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Frontline physician burnout during the COVID-19 pandemic: national survey findings



Physician burnout and wellbeing are an ongoing concern. Limited research has reported on the impact of the COVID 19 pandemic on burnout over time among U.S. physicians.


We surveyed U.S. frontline physicians at two time points (wave one in May-June 2020 and wave two in Dec 2020-Jan 2021) using a validated burnout measure. The survey was emailed to a national stratified random sample of family physicians, internists, hospitalists, intensivists, emergency medicine physicians, and infectious disease physicians. Burnout was assessed with the Professional Fulfillment Index Burnout Composite scale (PFI-BC). Responses were weighted to account for sample design and non-response bias. Random effects and quantile regression analyses were used to estimate change in conditional mean and median PFI-BC scores, adjusting for physician, geographic, and pandemic covariates.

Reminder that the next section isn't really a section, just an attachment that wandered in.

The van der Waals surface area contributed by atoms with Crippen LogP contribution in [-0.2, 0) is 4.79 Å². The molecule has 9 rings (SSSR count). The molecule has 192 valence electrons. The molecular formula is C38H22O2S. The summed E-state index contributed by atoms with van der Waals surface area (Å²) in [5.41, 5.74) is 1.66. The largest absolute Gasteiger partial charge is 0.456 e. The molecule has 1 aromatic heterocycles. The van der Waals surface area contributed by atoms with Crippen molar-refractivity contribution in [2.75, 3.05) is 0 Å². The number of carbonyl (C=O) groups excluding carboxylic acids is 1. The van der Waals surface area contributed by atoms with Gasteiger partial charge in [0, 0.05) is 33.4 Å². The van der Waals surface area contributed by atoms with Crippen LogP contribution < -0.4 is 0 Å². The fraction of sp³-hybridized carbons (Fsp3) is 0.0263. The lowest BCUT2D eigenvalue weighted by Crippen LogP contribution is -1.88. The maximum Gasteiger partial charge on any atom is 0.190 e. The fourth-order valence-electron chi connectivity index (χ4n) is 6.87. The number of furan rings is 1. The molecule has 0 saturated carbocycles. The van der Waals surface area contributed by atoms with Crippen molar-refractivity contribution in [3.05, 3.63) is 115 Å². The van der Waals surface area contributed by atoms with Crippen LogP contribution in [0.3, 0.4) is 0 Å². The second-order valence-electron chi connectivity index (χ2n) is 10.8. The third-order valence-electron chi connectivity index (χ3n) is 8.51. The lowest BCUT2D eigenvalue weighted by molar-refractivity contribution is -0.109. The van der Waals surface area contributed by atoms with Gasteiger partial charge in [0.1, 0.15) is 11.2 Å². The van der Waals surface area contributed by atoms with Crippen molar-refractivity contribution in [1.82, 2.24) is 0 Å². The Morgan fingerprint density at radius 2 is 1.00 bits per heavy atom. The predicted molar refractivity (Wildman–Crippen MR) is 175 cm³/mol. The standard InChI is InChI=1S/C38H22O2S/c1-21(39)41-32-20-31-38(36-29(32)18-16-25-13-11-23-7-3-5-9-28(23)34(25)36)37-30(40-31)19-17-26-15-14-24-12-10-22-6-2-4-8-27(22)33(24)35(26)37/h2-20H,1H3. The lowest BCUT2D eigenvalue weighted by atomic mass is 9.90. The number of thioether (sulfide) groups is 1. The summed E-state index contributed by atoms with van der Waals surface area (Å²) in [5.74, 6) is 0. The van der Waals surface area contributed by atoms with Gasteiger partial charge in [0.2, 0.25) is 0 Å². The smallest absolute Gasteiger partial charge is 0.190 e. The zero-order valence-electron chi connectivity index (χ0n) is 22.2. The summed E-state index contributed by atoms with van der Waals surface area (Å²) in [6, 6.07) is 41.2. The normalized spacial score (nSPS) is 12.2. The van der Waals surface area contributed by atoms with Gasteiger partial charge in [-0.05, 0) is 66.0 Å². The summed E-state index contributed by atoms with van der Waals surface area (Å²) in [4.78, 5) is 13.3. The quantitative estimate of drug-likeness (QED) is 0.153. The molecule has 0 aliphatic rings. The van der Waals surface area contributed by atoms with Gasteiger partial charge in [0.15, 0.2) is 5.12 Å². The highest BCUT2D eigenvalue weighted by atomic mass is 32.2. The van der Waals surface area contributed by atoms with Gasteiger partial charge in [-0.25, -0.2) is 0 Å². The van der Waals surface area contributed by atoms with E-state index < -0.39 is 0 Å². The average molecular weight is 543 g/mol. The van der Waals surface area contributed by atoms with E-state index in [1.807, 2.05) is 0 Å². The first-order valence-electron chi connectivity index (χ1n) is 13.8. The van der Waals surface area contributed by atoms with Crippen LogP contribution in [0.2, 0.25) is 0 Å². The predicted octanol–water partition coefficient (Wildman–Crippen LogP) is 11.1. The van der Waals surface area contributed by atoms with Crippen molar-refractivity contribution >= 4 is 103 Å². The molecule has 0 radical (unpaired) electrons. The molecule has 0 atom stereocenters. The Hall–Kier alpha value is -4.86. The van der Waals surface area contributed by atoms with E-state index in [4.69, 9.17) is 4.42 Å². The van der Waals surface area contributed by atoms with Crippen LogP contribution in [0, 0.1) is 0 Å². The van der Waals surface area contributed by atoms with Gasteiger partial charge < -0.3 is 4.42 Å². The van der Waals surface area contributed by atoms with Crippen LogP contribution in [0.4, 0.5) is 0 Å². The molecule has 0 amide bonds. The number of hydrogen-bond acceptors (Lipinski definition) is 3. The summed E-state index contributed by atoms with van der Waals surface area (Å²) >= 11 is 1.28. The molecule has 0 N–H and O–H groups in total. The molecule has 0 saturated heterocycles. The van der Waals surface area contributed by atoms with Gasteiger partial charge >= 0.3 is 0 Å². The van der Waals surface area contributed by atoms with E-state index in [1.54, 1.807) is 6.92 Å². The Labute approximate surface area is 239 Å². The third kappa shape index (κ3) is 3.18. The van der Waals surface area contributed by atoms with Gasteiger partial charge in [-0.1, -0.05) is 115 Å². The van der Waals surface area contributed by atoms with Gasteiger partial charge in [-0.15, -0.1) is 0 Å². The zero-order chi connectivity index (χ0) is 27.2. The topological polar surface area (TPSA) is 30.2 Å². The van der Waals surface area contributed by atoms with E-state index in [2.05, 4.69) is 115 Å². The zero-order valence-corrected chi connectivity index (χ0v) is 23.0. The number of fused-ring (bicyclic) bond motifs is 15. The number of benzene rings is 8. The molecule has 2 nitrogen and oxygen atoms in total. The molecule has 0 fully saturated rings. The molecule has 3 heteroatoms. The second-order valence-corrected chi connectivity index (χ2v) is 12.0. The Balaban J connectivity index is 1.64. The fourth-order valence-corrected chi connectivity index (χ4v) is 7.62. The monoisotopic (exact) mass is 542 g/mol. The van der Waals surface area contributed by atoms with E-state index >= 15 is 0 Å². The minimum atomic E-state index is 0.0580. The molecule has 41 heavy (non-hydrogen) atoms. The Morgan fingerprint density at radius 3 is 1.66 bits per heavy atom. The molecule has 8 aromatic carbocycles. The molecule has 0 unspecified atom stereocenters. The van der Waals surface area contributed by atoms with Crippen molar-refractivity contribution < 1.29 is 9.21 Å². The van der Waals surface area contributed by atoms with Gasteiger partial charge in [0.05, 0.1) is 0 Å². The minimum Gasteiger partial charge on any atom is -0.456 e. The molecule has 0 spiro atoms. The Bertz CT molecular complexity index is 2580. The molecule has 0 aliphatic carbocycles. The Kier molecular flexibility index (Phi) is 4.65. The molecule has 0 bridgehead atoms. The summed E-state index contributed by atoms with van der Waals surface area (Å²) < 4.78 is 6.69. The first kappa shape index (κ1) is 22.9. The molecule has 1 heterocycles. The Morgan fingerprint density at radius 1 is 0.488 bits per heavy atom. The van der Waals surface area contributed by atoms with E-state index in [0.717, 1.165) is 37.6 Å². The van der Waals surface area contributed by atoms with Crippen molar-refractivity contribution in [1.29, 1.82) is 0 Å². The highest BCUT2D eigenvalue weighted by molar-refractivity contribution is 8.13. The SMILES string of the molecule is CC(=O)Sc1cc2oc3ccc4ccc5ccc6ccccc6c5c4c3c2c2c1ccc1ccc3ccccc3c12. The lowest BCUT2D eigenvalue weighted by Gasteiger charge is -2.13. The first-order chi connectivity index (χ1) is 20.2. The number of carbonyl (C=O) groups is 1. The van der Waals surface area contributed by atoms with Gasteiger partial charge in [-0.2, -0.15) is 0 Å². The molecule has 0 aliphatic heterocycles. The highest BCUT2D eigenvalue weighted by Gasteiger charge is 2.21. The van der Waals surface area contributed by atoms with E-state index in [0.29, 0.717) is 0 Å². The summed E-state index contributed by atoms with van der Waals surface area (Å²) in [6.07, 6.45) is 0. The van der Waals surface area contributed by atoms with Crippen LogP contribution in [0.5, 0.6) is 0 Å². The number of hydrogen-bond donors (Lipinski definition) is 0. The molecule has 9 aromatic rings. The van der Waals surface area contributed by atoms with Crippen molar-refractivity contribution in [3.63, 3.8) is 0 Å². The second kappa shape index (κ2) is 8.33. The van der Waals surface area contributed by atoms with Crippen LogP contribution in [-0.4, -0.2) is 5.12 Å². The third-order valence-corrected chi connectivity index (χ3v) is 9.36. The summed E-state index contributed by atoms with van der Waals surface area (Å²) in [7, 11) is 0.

In the random effects regression, conditional mean burnout scores increased in the second wave among all respondents (difference 0.15 (CI: 0.24, 0.57)) and among respondents to both waves (balanced panel) (difference 0.21 (CI: - 0.42, 0.84)). Conditional burnout scores increased in wave 2 among all specialties except for Emergency medicine, with the largest increases among Hospitalists, 0.28 points (CI: - 0.19,0.76) among all respondents and 0.36 (CI: - 0.39,1.11) in the balanced panel, and primary care physicians, 0.21 (CI: - 0.23,0.66) among all respondents and 0.31 (CI: - 0.38,1.00) in the balanced panel. The conditional mean PFI-BC score among hospitalists increased from 1.10 (CI: 0.73,1.46) to 1.38 (CI: 1.02,1.74) in wave 2 in all respondents and from 1.49 (CI: 0.69,2.29) to 1.85 (CI: 1.24,2.46) in the balanced panel, near or above the 1.4 threshold indicating burnout. Findings from quantile regression were consistent with those from random effects.


Rates of physician burnout during the first year of the pandemic increased over time among four of five frontline specialties, with greatest increases among hospitalist and primary care respondents. Our findings, while not statistically significant, were consistent with worsening burnout; both the random effects and quantile regressions produced similar point estimates. Impacts of the ongoing pandemic on physician burnout warrant further research.

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